Explore the Humanitarian Observatory’s robust research agenda for 2024, addressing global challenges with actionable insights, dedicated to generating profound understanding, and offering valuable perspectives on critical issues.
As the primary challenges toward the year 2024, the Humanitarian Observatory includes in its agenda the Climate Change crisis. In particular, we see a need to survey the main disasters brought about by the effects of climate change and the level of preparedness and knowledge of communities regarding this phenomenon. In line with this agenda, and at a local level, in late 2023, the research “Community Perceptions of the Impact of Climate Change in Argentina” was conducted at IFRC’s request.
Furthermore, the effects of climate change manifest as one of the main factors driving migration within communities. Consequently, as the intensity of its effects increases, it’s expected that higher levels of human mobility will be generated. Therefore, the Humanitarian Observatory believes that it is vitual to study the complex issues of migration and human mobility both in the near and long terms.
“Climate Change, Migration and Mental Health among top challenges for 2024”
Additionally, based on the recent research experience on organ and tissue donation (see below), we understand the importance of this topic. We aim to extend the research throughout the entirety of the Americas in 2024 to understand the state of affairs on the continent, aiming to have relevant information that raises awareness about the importance of these procedures.
Across all these themes, the Humanitarian Observatory considers Mental Health as a challenge for the coming years. After the pandemic, Mental Health issues have worsened, and the subject has begun to feature prominently on the agendas of major international forums and platforms. The WHO has already warned that it will be the leading cause of disability by the year 2030.
For this reason, to raise awareness within the community about the importance of Mental Health and to investigate the situation at a regional level, the Humanitarian Observatory plans to conduct research in the Americas on Mental Health and Psychosocial Support.
Building Knowledge: the need for Joint Research and Cooperation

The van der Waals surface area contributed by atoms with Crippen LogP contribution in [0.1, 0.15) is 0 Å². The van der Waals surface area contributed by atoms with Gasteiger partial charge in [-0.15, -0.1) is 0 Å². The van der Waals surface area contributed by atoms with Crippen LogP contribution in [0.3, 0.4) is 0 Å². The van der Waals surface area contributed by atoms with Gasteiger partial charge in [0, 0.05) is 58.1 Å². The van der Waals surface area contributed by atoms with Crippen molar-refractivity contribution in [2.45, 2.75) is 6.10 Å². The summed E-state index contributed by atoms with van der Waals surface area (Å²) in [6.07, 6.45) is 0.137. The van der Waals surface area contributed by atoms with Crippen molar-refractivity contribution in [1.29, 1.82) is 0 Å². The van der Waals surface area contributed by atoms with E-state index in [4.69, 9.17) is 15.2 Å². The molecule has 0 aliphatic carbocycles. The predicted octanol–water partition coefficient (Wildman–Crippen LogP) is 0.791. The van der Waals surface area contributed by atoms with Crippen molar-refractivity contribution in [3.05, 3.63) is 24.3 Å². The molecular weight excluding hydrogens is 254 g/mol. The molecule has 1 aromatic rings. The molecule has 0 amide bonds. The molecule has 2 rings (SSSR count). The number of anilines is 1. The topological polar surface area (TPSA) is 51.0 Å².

Finally, as an IFRC Reference and Research Center, we are convinced that the Movement’s challenge lies in coordinating and conducting joint research across all regions where the Red Cross and Red Crescent are present. Considering our invaluable volunteerism, the emblem’s trust, and transparency, this will enable us to become the largest and most reliable research and knowledge production center on a global scale.
With the aim of promoting research for action and generating specific and disaggregated information for each region, the Humanitarian Observatory will advocate for this approach to encourage the participation of the largest possible number of National Societies per region within the framework of global research.
National, Regional and Global Studies
The Humanitarian Observatory has conducted research for IFRC on themes such as the cholera outbreak in Haiti (2022), Communities’ Perceptions on COVID-19 in the Americas (2022), and Climate Change in Argentina (2023), among others.
During 2023, also at IFRC’s request, it led a global investigation on “Lessons Learned by Strategic Sectors from the Pandemic.” This involved collecting 16,027 surveys across 90 countries, thanks to the participation of 42 National Societies and 10 strategic partners from the private and labor sectors.
This experience has been highly enriching, especially in coordinating with different National Societies located in all regions of the world and the private sector. Through this survey, we obtained primary information on the subject. As relevant findings, we consider it important to highlight the need for more National Societies to participate in order to gather a greater diversity of experiences.
At a national level, the latest research conducted on the topic of “Organ and Tissue Donation in Argentina” has been published by the country’s major media outlets in digital and print formats, primarily for upholding and affirming two of our fundamental principles: impartiality and neutrality. Its objective was to assess the level of knowledge that the Argentine population and healthcare personnel have regarding organ and tissue donation, as well as the current regulations in the country.
Among the main findings, we identified significant support from surveyed individuals for donation (74%). However, a high degree of unawareness about the topic and current legislation was observed (50% of those surveyed). Additionally, healthcare professionals expressed a lack of sufficient and ongoing training on the subject in educational and healthcare institutions. For this reason, the Humanitarian Observatory recommended including the topic in various curricula at all academic levels.
A research, knowledge and awareness reference space in the Americas
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